SQL
SELECT HouseHoldID, ActualVisitDate
FROM Visits ORDER BY HouseHoldID, ActualVisitDate


And again, that can be expanded on and parameterized if need be to limit results to a single household, or perhaps to a specific time period.

SQL
SELECT HouseHoldID, ActualVisitDate
FROM Visits WHERE ActualVisitDate Between #1/1/2019# and #12/31/2019#
ORDER BY HouseHoldID, ActualVisitDate


Change out the date range for the first and last days of your fiscal year, if need be.

In other words, when a task seems to call for a wad of fancy coding and or SQL, and some extra calculations and updates to records, it's probably not the most effective approach.

I see here a simple table that stores only necessary data points, and needs nothing more than the addition of one new record each time the household appears at your door.

--------------------
My Real Name Is George. Grover Park Consulting is where I do business.
How to Ask a Good Question
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bsm2th
post Oct 21 2019, 06:50 PM
Post#6



Posts: 6
Joined: 16-July 18



That should help. Thanks.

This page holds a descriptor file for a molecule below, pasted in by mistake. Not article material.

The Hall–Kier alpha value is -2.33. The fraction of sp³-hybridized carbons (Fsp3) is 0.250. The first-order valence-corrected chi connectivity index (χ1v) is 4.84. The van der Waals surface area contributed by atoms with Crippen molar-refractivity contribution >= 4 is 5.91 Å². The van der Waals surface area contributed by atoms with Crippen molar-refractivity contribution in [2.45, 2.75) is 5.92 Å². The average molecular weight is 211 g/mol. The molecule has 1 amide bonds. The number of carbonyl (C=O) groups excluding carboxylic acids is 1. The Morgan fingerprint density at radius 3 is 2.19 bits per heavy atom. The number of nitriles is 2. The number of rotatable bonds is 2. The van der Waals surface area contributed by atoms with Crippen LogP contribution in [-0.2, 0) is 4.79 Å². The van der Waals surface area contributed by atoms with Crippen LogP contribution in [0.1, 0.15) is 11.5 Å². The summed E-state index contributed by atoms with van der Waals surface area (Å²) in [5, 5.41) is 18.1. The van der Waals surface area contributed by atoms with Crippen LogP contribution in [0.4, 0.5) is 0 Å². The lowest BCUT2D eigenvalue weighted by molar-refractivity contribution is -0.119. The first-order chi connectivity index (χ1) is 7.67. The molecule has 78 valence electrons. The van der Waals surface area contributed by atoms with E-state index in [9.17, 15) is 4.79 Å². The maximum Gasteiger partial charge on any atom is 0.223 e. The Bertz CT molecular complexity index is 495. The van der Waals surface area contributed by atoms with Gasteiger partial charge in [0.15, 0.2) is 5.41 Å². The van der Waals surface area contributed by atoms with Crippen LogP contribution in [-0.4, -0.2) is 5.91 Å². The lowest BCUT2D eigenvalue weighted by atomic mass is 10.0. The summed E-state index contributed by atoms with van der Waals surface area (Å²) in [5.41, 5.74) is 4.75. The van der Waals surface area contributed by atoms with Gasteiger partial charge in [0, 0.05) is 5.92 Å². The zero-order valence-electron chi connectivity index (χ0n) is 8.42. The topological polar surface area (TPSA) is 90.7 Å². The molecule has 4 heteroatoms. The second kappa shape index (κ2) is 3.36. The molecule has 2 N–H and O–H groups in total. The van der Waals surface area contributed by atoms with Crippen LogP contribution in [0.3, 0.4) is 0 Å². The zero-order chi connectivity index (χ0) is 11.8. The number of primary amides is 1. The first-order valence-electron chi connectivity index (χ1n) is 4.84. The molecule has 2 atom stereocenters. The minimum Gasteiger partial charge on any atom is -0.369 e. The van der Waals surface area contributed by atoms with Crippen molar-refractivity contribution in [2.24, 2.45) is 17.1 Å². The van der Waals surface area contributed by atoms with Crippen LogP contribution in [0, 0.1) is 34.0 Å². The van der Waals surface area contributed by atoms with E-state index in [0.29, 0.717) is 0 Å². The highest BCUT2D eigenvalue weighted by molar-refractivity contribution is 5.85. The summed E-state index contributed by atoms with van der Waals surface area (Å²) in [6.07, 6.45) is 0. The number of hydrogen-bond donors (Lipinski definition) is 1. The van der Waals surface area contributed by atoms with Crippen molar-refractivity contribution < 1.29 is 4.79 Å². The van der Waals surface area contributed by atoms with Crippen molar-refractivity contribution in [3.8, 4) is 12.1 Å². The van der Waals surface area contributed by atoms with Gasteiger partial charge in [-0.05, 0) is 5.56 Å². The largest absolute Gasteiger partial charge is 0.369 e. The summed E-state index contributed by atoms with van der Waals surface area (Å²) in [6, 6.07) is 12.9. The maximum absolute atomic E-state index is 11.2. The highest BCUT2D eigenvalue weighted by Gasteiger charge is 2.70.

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dmhzx
post Oct 22 2019, 03:39 AM
Post#7



Posts: 7,112
Joined: 22-December 10
From: England


What is the business case here.
Forget the tables for now, what is it you'er after?

It sounds like you're attempting some sort of forecasting exercise , in setting up when you expect someone to turn up based on when they've turned up in the past.

Note that GroverParkGeorge used the word "SELDOM", and I'm wondering if this might be one of those occasions where it is appropriate.


Whereas in general storing calculated fields is not advised, sometimes doing so represent the best approach based on a number of considerations: Not always just Access ones.

One of these is running time, others include complexity, supportability and the operational requirement.

In this case it looks to me as though you are recording when they were expected to turn up and when they did actually turn up, (hence the minus 1??) , so storing a record for the future could be what you actually need.

But I am struggling with the actual forecast side.
If a person starts coming to the food bank in July, and they then visit in September, and October, what would you want to see as their first anticipated visit next year?

So are we effectively talking about something akin to an appointment system, where we record appointments and actual attendance. , or is it just something you need for a quick forecast to your supplier?

Hope that hasn't muddied the water.